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Solitary persons?

The conceptualisation of autism as a contact disorder by Frankl, Asperger, and Kanner
PhD ceremony:dr. F. Boven
When:February 03, 2022
Supervisors:prof. dr. D. (Douwe) Draaisma, prof. dr. P. de Jonge
Where:Academy building RUG
Faculty:Behavioural and Social Sciences
Solitary persons?

Solitary persons? describes the autism theories of George Frankl (1897-1975), Hans Asperger (1906-1980) and Leo Kanner (1894-1981). These medical doctors were among the first to work with autistic children. Frankl’s role in the history of autism has only been discovered in 2015 and is further clarified here. Asperger and Kanner are well-known as the founders of autism research, but the dissertation presents new discoveries about their work and a new interpretation of their theories as a whole.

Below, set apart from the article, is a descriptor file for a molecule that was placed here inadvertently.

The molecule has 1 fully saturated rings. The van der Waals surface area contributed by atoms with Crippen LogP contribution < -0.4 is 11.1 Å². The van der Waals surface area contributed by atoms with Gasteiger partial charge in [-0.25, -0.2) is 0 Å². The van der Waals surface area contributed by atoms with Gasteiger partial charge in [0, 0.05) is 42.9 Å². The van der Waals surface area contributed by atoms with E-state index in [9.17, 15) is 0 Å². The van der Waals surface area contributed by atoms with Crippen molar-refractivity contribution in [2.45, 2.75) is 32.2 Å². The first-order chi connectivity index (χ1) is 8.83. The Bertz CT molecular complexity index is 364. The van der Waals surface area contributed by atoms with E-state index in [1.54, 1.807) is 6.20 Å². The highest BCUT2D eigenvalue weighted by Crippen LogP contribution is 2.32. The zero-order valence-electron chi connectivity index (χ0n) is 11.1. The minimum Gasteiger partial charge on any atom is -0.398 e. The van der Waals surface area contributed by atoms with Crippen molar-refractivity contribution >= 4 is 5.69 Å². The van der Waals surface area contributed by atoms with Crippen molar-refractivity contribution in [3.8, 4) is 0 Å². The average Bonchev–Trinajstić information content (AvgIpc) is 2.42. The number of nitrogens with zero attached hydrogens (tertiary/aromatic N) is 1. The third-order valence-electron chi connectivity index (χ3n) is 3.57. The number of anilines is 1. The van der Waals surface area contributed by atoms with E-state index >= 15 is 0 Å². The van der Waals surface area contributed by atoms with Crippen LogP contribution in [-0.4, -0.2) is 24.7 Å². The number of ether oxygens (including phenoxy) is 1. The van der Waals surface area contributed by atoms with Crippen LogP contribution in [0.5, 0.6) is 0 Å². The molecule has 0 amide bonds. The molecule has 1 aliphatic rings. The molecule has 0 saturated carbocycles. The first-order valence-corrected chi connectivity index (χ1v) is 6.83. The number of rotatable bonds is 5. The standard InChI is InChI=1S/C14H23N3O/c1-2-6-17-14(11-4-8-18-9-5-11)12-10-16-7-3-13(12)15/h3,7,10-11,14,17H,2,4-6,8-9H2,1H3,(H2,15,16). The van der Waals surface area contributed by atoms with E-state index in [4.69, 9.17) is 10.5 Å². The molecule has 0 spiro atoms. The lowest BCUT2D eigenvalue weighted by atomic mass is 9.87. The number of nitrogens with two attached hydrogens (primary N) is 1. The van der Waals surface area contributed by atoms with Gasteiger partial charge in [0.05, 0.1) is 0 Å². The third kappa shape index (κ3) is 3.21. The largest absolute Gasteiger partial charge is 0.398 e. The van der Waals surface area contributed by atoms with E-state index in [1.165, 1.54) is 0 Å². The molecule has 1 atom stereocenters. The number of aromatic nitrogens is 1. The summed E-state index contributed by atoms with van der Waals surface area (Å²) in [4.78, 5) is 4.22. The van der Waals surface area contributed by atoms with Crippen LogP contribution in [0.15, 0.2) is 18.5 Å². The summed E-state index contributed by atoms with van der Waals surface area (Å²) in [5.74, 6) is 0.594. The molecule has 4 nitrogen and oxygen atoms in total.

Frankl, Asperger and Kanner each have a metaphor for autistic children. Frankl’s metaphor was that of ‘prisoners’: he believed that autistic children, even when they are among people, are stuck in a solitary state, in which it is not self-evident to express how you feel. Asperger’s metaphor for autistic chil-dren was that they are ‘machines’. He believed that autism involves an overde-velopment of intellect and of autonomy vis-à-vis the environment. Kanner wrote that autistic children are ‘barometers’ who are sensitive to the emotional climate in their home, as he believed that autism is an emotional disorder that affects and is affected by the whole personality. Contemporary theories of autism often explain only some of the symptoms of autism. This conceptual-historical study is a search for an older theory of autism that did cover all of its symptoms.